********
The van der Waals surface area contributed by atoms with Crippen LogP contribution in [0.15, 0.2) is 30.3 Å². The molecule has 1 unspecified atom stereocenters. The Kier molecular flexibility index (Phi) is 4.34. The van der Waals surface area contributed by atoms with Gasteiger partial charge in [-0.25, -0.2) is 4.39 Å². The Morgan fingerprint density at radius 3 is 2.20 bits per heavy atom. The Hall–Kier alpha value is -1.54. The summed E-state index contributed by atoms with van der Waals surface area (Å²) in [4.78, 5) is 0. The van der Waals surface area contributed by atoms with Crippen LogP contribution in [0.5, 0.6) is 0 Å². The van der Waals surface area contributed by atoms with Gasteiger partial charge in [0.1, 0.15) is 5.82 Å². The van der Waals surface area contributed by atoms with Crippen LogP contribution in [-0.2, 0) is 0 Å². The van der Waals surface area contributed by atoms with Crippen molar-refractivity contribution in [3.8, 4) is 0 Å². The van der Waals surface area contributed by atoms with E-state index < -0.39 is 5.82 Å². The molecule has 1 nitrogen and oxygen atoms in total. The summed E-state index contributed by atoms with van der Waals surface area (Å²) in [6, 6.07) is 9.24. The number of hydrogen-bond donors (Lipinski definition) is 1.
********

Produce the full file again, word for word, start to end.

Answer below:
The van der Waals surface area contributed by atoms with Crippen LogP contribution in [0.15, 0.2) is 30.3 Å². The molecule has 1 unspecified atom stereocenters. The Kier molecular flexibility index (Phi) is 4.34. The van der Waals surface area contributed by atoms with Gasteiger partial charge in [-0.25, -0.2) is 4.39 Å². The Morgan fingerprint density at radius 3 is 2.20 bits per heavy atom. The Hall–Kier alpha value is -1.54. The summed E-state index contributed by atoms with van der Waals surface area (Å²) in [4.78, 5) is 0. The van der Waals surface area contributed by atoms with Crippen LogP contribution in [0.5, 0.6) is 0 Å². The van der Waals surface area contributed by atoms with Gasteiger partial charge in [0.1, 0.15) is 5.82 Å². The van der Waals surface area contributed by atoms with Crippen LogP contribution in [-0.2, 0) is 0 Å². The van der Waals surface area contributed by atoms with Crippen molar-refractivity contribution in [3.8, 4) is 0 Å². The van der Waals surface area contributed by atoms with E-state index < -0.39 is 5.82 Å². The molecule has 1 nitrogen and oxygen atoms in total. The summed E-state index contributed by atoms with van der Waals surface area (Å²) in [6, 6.07) is 9.24. The number of hydrogen-bond donors (Lipinski definition) is 1.